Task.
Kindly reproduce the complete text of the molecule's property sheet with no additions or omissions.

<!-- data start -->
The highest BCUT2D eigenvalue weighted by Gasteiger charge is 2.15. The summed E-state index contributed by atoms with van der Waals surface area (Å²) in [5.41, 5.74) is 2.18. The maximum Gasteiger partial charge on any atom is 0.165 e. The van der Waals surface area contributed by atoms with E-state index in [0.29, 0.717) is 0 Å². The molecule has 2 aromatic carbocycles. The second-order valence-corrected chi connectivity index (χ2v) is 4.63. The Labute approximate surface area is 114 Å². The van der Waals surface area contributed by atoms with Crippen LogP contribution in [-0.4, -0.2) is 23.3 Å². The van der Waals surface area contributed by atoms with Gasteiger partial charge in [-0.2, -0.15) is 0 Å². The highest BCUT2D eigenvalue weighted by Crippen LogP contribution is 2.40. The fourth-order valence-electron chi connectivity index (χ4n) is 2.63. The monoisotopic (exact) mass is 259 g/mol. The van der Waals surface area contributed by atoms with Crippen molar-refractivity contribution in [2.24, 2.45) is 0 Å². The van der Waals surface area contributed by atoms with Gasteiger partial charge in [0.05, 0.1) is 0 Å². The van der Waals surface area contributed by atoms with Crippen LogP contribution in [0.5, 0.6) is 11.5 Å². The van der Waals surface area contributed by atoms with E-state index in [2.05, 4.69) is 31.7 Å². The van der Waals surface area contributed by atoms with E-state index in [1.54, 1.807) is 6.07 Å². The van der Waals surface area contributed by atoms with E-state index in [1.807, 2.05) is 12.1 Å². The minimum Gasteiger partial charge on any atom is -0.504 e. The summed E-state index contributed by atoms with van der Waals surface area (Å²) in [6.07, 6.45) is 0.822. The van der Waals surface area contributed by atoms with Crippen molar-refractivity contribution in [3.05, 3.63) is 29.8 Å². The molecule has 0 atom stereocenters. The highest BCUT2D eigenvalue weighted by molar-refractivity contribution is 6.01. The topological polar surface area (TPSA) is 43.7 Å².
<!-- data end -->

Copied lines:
The highest BCUT2D eigenvalue weighted by Gasteiger charge is 2.15. The summed E-state index contributed by atoms with van der Waals surface area (Å²) in [5.41, 5.74) is 2.18. The maximum Gasteiger partial charge on any atom is 0.165 e. The van der Waals surface area contributed by atoms with E-state index in [0.29, 0.717) is 0 Å². The molecule has 2 aromatic carbocycles. The second-order valence-corrected chi connectivity index (χ2v) is 4.63. The Labute approximate surface area is 114 Å². The van der Waals surface area contributed by atoms with Crippen LogP contribution in [-0.4, -0.2) is 23.3 Å². The van der Waals surface area contributed by atoms with Gasteiger partial charge in [-0.2, -0.15) is 0 Å². The highest BCUT2D eigenvalue weighted by Crippen LogP contribution is 2.40. The fourth-order valence-electron chi connectivity index (χ4n) is 2.63. The monoisotopic (exact) mass is 259 g/mol. The van der Waals surface area contributed by atoms with Crippen molar-refractivity contribution in [2.24, 2.45) is 0 Å². The van der Waals surface area contributed by atoms with Gasteiger partial charge in [0.05, 0.1) is 0 Å². The van der Waals surface area contributed by atoms with Crippen LogP contribution in [0.5, 0.6) is 11.5 Å². The van der Waals surface area contributed by atoms with E-state index in [2.05, 4.69) is 31.7 Å². The van der Waals surface area contributed by atoms with E-state index in [1.54, 1.807) is 6.07 Å². The van der Waals surface area contributed by atoms with E-state index in [1.807, 2.05) is 12.1 Å². The minimum Gasteiger partial charge on any atom is -0.504 e. The summed E-state index contributed by atoms with van der Waals surface area (Å²) in [6.07, 6.45) is 0.822. The van der Waals surface area contributed by atoms with Crippen molar-refractivity contribution in [3.05, 3.63) is 29.8 Å². The molecule has 0 atom stereocenters. The highest BCUT2D eigenvalue weighted by molar-refractivity contribution is 6.01. The topological polar surface area (TPSA) is 43.7 Å².